The set-up of the Big Rig is, again, very versatile. For my fishing, using multiple rods, they stage up perfectly in front of you. I tend to put all of my rods (usually 3-4) in front of me for quick access. There are two “rod troughs” on the Big Rig with rod tip protectors.. I put the two rods I use the least in them, even though they are quickly accessible. The troughs keep the rods out of your way for paddling, casting, and standing. This is, perhaps, one of the most impressive new built in features of the Big Rig. The other two rods I put on the floor in front of me, with the rods on the “rod stagers” on the front hatch. These are easily grabbed sitting or standing and there is plenty of room in front of your feet for the butt of the rod and the reel. Much more room than any other boat we have made. When I am fishing sitting down, I put the rod butts in the holder that is built into the seat, keeping them off the floor and closer to you. Since you are using a more forward part of the boat when standing, I don’t use this feature while standing as it puts the reels at your ankles.
The tackle storage is like the other boats, with your boxes fitting right under the seat. However, due to the wider deck, there is room and a designed space for two tackle boxes that sit vertically for quick access on either side of your seat. This is where you put the tackle you’ll want at your finger tips.
There is another feature, which is quite handy for stand up paddling. A “casting bar”. This is basically a guard rail type of feature that can be put up or down depending on if you want to use it. When it is up you can lay your paddle on in the “X” of the bars, or your rod in that X, which means you don’t have to get up and down to switch between the paddle and rod. I found that using the rod holder on the Yak-Attack slider track in front of my feet for the rod was the best solution for maintaining a standing position while fishing and also paddling. Paddle went on casting bar and rod in rod holder. Two pins are all that are needed to put it up and down and it can be done easily while out on the water.
The Big Rig is also accessory ready and some sweet integrations were made for the new Raymarine Dragonfly and the Power Pole Micro. The transducer fits into our scupper that was designed to receive it perfectly and the Yak-Attack tracks on front left/right, and center allow you to choose where you put the unit based on your preference. The Stern of the Big Rig has a flat section and molded in brass inserts that allow you to mount the Micro Power Pole system quickly and easily with no hole drilling! This makes this boat the best choice for fishing the flats as well as it was designed for standing up and a power pole. Yak-Attack and Ram accessories come standard with two rocket launchers, 5 Yak-Attack slider tracks, one Ram 2007 rod holder, and another 8 locations with molded inserts for attaching Ram Balls, or GoPro Cameras.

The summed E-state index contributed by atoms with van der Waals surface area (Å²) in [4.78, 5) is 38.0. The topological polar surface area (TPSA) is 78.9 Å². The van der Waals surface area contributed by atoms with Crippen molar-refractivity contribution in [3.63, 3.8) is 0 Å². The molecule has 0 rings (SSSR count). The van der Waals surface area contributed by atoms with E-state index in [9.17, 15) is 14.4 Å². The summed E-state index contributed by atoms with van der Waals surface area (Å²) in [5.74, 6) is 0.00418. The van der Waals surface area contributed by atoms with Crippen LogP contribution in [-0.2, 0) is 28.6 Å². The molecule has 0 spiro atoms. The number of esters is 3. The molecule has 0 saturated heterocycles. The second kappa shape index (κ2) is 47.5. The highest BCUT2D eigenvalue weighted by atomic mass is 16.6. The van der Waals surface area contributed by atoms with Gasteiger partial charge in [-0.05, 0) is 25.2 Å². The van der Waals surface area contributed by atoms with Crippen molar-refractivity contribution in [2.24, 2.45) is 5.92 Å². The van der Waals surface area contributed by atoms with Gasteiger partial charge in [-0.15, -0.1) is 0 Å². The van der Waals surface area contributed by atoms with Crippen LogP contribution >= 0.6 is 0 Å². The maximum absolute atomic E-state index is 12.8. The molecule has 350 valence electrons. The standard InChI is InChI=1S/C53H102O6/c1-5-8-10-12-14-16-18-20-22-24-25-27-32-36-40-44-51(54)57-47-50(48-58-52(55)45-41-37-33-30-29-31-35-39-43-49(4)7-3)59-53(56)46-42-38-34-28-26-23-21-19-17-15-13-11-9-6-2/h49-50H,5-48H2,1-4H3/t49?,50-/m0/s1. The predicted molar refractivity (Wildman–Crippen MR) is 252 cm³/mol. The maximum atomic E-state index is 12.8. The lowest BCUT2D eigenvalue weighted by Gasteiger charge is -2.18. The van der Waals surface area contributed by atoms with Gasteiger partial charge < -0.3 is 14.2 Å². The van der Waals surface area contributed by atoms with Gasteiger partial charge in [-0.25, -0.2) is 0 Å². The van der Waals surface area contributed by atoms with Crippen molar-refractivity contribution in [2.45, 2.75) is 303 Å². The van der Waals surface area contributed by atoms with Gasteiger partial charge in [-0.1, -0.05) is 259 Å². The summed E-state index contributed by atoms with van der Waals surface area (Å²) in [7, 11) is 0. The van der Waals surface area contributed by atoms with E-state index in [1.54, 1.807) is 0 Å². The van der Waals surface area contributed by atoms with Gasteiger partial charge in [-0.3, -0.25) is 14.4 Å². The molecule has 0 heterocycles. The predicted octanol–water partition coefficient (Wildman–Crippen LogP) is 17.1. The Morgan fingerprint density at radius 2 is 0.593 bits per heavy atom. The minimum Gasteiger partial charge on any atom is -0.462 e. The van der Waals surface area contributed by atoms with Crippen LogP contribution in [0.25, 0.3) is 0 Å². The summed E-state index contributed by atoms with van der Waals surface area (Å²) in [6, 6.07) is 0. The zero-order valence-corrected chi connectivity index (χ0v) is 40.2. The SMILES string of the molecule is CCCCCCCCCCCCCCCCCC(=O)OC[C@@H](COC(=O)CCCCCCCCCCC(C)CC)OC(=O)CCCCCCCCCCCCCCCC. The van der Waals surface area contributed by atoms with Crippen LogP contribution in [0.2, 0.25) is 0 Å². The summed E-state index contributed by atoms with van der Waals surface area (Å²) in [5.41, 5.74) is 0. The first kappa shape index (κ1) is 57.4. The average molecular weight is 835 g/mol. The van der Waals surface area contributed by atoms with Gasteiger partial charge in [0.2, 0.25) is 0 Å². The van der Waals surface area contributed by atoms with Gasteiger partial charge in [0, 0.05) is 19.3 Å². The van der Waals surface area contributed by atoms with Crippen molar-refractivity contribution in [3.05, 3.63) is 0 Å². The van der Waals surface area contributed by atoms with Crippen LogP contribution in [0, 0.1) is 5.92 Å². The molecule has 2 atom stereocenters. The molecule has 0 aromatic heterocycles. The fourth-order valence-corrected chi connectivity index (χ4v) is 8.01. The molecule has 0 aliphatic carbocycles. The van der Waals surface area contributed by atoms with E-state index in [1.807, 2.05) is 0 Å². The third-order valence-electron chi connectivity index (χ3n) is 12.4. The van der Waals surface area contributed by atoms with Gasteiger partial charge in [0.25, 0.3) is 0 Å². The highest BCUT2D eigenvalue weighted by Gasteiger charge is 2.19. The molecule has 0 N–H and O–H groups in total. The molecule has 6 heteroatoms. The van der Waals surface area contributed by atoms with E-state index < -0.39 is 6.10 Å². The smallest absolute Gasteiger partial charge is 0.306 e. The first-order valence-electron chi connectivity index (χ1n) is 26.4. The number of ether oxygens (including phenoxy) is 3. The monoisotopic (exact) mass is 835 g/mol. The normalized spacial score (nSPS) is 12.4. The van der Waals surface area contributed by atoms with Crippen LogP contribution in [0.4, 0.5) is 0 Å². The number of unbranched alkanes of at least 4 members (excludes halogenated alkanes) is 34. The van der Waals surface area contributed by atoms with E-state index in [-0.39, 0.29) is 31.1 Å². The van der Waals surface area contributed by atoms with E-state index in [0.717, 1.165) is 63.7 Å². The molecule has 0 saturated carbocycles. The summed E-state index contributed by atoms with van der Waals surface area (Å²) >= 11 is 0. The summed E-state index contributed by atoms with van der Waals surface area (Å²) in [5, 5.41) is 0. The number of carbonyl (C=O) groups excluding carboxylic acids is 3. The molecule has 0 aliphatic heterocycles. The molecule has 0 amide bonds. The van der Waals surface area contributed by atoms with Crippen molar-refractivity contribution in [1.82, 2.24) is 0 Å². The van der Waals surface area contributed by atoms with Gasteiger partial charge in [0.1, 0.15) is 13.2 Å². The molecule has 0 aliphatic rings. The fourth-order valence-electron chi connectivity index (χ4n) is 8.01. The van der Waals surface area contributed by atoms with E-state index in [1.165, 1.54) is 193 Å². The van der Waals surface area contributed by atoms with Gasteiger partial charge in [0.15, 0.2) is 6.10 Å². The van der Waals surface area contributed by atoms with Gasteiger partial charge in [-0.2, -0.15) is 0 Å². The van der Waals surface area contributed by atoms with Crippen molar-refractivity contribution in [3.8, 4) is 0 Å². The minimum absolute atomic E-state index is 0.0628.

The Hatches on the Big Rig are back to the Coosa style hatches, which I really like, because they are bigger access points, making it easier to get rods in and out of the boat, as well as camping gear.
I have my Big Rig now and intend to put it to good use! This will be my boat of choice for 2014 fishing in most situations. I will still use the Big Tuna to fish tandem, and I think I’ll be back in the Coosa for the really hard to access places where having a lightweight, small boat to drag through the woods, up and down steep banks, etc. is very important.
Life is good in the fishing world!
Look for the Big Tuna walkthrough video and promo video coming next week. We just finished some good Large Mouth Bass fishing down in Florida, where I fished as a kid. I am 90% confident that I found the phosphate pit that I fished as a kid. It was hidden in the 70’s when I lived there and is now part of a lodge that I did some of my best fishing with my dad back then in our Grumman canoe. It was a long hike in, through a cattle field, into dense woods where we brought a gun with bird shot as rattle snakes were an issue. Now there is a lodge there, called “Green Swamp Lodge” and there are three main lakes to fish. Still tons of snakes, alligators, but easy access from their driveway or docks. I dropped my GoPro in the water in 4 feet of water and decided not to get it, however, as there were three visible Gators, and one cotton mouth all in the little bay I where I dropped it. I was so close to jumping in on our third day, frustrated that I was leaving my new Hero 3+ in the water and not getting it. At one point, I scouted the bay, didn’t seen any gators or snakes and was seriously thinking… I can do this… but I changed my mind and decided if I had three people surrounding me to scare the gators away for sure, I could do it… at that moment when I paddled away, two gators I didn’t see went into the water from the deep grass only 30 feet from where the camera was… “good bye camera” I said.
Did I mention that I caught a ton of bass? plenty of 1.5-2 pounders, but mostly 2-4 pounders and some pushing 5… awesome…